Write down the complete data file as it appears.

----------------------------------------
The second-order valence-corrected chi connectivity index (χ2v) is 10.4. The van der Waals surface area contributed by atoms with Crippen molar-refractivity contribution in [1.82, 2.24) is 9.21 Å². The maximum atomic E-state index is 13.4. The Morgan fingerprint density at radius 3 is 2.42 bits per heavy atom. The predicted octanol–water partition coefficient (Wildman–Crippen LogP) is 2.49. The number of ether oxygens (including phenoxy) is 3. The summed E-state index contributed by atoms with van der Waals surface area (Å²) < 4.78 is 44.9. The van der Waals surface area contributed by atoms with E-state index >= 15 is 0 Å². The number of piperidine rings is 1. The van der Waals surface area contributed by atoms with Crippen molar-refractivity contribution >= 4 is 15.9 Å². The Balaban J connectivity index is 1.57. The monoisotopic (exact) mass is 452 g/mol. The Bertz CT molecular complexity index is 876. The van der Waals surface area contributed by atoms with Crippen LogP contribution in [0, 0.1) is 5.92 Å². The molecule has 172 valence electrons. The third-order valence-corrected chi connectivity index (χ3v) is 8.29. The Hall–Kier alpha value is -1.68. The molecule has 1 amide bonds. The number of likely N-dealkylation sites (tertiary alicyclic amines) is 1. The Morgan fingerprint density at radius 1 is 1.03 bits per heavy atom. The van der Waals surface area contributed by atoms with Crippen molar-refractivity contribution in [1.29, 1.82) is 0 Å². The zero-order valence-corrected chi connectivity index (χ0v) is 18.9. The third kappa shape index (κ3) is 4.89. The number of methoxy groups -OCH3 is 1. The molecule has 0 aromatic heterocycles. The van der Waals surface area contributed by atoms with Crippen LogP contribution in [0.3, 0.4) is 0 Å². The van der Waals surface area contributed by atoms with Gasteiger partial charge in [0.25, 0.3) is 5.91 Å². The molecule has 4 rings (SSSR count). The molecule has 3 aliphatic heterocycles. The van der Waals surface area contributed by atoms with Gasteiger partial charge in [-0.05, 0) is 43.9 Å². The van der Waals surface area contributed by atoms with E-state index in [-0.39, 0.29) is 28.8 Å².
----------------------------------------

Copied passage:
The second-order valence-corrected chi connectivity index (χ2v) is 10.4. The van der Waals surface area contributed by atoms with Crippen molar-refractivity contribution in [1.82, 2.24) is 9.21 Å². The maximum atomic E-state index is 13.4. The Morgan fingerprint density at radius 3 is 2.42 bits per heavy atom. The predicted octanol–water partition coefficient (Wildman–Crippen LogP) is 2.49. The number of ether oxygens (including phenoxy) is 3. The summed E-state index contributed by atoms with van der Waals surface area (Å²) < 4.78 is 44.9. The van der Waals surface area contributed by atoms with E-state index >= 15 is 0 Å². The number of piperidine rings is 1. The van der Waals surface area contributed by atoms with Crippen molar-refractivity contribution >= 4 is 15.9 Å². The Balaban J connectivity index is 1.57. The monoisotopic (exact) mass is 452 g/mol. The Bertz CT molecular complexity index is 876. The van der Waals surface area contributed by atoms with Crippen LogP contribution in [0, 0.1) is 5.92 Å². The molecule has 172 valence electrons. The third-order valence-corrected chi connectivity index (χ3v) is 8.29. The Hall–Kier alpha value is -1.68. The molecule has 1 amide bonds. The number of likely N-dealkylation sites (tertiary alicyclic amines) is 1. The Morgan fingerprint density at radius 1 is 1.03 bits per heavy atom. The van der Waals surface area contributed by atoms with Crippen molar-refractivity contribution in [1.29, 1.82) is 0 Å². The zero-order valence-corrected chi connectivity index (χ0v) is 18.9. The third kappa shape index (κ3) is 4.89. The number of methoxy groups -OCH3 is 1. The molecule has 0 aromatic heterocycles. The van der Waals surface area contributed by atoms with Crippen LogP contribution in [0.3, 0.4) is 0 Å². The van der Waals surface area contributed by atoms with Gasteiger partial charge in [0.25, 0.3) is 5.91 Å². The molecule has 4 rings (SSSR count). The molecule has 3 aliphatic heterocycles. The van der Waals surface area contributed by atoms with Gasteiger partial charge in [-0.05, 0) is 43.9 Å². The van der Waals surface area contributed by atoms with E-state index in [-0.39, 0.29) is 28.8 Å².